The field trip to LACMA left me more or less unsatisfied, if I am going to be completely honest. Though the collection covers a wide breadth of works and boasts a fabulous campus, I found that much of what I wanted to see was either unavailable or required an upgrade payment. Fortunately I was able to visit the Guillermo del Toro exhibit, even if it required a little bit of lying. After becoming a “NEXGEN” member of the museum, I was granted free access to this exhibit, which was truly unique. The del Toro exhibit is intriguing because it allows patrons to see not only del Toro’s work, but his inspiration and roots. However, other than this exhibit, I felt a little let down. Nonetheless, I made the most of the time and enjoyed the visit itself, as Museum Row is quite gorgeous and the weather was flawless.
For this post, I chose to focus on the painting Bathers (1913) by German artist Karl Schmidt-Rottluff. This work, which is a moderately sized oil canvas (34 1/2 x 39 5/16 in.), can be found on the second floor of the Ahmanson Building. Though I saw many works that exuded modernism, I chose this painting because I felt as though it pertained to some of the recent class discussions on Primitivism and Exoticism. Bathers was hung in a part of the gallery that had other similar works, ranging from Cubism to Expressionism to Abstraction. Because most of these movements unfurled in similar eras, this painting fit right in. Aspects of this painting—such as the colors, the harsh outlines, and sparse background—remind me of Picasso’s Les Demoiselles d’Avignon, a work that seems to border Cubism and Primitivism. The bathers themselves, who are nude and assumably in the wild, evoke a sense of primal life, as there is no indication of modern lifestyle within the canvas. It was actually pretty special to be able to view works in this gallery that we have studied in this class, as well as works that I had viewed in my two art courses over the course of this semester.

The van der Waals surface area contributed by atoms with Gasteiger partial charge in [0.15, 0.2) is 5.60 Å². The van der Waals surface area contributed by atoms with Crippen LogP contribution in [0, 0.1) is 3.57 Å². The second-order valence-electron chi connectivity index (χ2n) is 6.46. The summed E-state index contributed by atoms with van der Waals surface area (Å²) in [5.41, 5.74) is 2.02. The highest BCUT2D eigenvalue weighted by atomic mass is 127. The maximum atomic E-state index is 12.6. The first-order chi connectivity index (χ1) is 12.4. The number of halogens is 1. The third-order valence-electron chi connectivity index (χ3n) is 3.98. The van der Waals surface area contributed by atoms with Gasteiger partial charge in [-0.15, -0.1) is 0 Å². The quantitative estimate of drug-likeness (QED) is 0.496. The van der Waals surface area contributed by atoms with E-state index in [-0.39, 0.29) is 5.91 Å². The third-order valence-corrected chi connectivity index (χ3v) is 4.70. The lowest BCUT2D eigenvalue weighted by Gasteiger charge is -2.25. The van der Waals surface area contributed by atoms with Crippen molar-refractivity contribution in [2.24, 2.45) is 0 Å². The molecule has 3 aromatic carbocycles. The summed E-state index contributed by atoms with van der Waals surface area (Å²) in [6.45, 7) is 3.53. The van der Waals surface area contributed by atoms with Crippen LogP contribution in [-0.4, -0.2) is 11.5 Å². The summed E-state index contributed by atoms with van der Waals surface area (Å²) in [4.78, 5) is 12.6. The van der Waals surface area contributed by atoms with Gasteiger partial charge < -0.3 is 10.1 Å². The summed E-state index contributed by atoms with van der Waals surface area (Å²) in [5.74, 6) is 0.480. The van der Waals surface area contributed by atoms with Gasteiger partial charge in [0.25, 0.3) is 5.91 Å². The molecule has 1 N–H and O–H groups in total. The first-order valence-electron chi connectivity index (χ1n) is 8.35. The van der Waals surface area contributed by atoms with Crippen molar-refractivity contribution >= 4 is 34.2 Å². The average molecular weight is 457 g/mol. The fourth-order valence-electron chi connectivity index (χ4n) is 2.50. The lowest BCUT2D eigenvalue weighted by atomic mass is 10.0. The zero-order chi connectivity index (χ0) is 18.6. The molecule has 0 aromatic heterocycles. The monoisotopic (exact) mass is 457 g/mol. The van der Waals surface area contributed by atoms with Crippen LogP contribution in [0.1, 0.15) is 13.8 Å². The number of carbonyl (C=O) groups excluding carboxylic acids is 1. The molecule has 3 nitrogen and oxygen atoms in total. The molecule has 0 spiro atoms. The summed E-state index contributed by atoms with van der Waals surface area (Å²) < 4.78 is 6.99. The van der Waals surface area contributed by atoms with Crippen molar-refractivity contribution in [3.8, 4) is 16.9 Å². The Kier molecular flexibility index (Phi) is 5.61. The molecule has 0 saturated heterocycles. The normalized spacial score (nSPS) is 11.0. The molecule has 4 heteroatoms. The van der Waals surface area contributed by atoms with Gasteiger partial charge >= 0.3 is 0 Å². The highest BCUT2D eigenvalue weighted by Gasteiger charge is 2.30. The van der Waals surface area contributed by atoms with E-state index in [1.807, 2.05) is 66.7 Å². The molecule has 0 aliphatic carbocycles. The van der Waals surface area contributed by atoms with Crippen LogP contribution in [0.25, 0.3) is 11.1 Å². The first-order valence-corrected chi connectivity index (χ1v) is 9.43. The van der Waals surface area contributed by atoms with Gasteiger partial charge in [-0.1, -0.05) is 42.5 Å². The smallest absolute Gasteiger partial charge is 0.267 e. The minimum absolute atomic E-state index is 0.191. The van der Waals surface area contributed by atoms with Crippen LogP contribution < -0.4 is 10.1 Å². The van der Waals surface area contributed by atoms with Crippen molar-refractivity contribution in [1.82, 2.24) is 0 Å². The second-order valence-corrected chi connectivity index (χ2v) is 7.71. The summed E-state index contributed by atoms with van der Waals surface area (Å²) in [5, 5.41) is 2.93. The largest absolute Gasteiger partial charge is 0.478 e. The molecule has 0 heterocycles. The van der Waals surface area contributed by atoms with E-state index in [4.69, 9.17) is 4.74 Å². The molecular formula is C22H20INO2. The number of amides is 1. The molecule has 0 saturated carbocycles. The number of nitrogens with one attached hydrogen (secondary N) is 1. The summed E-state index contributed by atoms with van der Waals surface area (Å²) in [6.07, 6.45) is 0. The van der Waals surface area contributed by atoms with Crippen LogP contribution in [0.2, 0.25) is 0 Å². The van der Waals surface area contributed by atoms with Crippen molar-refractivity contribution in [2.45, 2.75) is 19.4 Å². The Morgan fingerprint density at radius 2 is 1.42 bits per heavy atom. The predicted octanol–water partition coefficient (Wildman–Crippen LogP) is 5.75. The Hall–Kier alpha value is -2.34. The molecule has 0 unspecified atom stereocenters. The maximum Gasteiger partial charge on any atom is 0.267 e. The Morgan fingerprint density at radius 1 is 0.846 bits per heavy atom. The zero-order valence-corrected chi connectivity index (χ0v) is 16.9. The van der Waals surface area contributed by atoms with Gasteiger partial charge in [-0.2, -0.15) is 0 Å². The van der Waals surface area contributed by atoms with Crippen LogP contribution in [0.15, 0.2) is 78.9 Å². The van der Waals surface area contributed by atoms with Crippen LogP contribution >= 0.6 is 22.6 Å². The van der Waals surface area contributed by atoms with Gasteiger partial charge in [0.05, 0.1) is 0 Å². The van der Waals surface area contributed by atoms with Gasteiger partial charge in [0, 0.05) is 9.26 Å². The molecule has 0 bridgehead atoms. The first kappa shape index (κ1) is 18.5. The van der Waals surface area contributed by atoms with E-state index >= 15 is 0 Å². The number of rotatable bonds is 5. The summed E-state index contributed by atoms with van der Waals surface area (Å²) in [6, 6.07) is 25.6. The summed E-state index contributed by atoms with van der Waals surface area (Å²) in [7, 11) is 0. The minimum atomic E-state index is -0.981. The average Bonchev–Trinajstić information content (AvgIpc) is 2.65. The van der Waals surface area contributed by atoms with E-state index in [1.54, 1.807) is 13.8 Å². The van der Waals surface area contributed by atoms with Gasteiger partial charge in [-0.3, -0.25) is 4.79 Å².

The proliferation of music, especially of Western Classical, has always been contingent on it’s ability to remain with in a set of complex strictures. The rules of Classical music are many, ranging from the maintenance of common tones in the common practice style to the often complex avoidance of harmonic parallelism. “Good” Classical music–that is, music deemed “good” by the Western bourgeois–has traditionally been music that obeys the elaborate musical code of laws. For the most part, these rules are blindly followed because they are the guiding force for perfectly tonal music. However, it is not until composers like Arnold Schoenberg hit the scene that the entire law-abiding musical institution seems to collapse into a heap of nonsense statutes and ordinances, falling back on collective horror as a method for combating such “anarchy” (Huneker, handout). Though considered a lawless wild man of the musical frontier, Schoenberg simply chose to write and experience music sans convention, which is arguably a more enlightening way to participate in artful noisemaking. Atonality, in this way, is incredibly ideal, as it allows composers and audiences alike to experience the raw capabilities of music in ways that seem to evoke primal, visceral responses. The rules of Western Classical, from this perspective, are suffocating, limiting, and rather conservative. By introducing and semi-popularizing atonality and pantonality (at least making them known), composers like Schoenberg take music back to it’s intense, and at times violent, roots. Whether or not this type of music can be consumed by the general, Western-centric public does not discredit it’s power and revolutionary sound.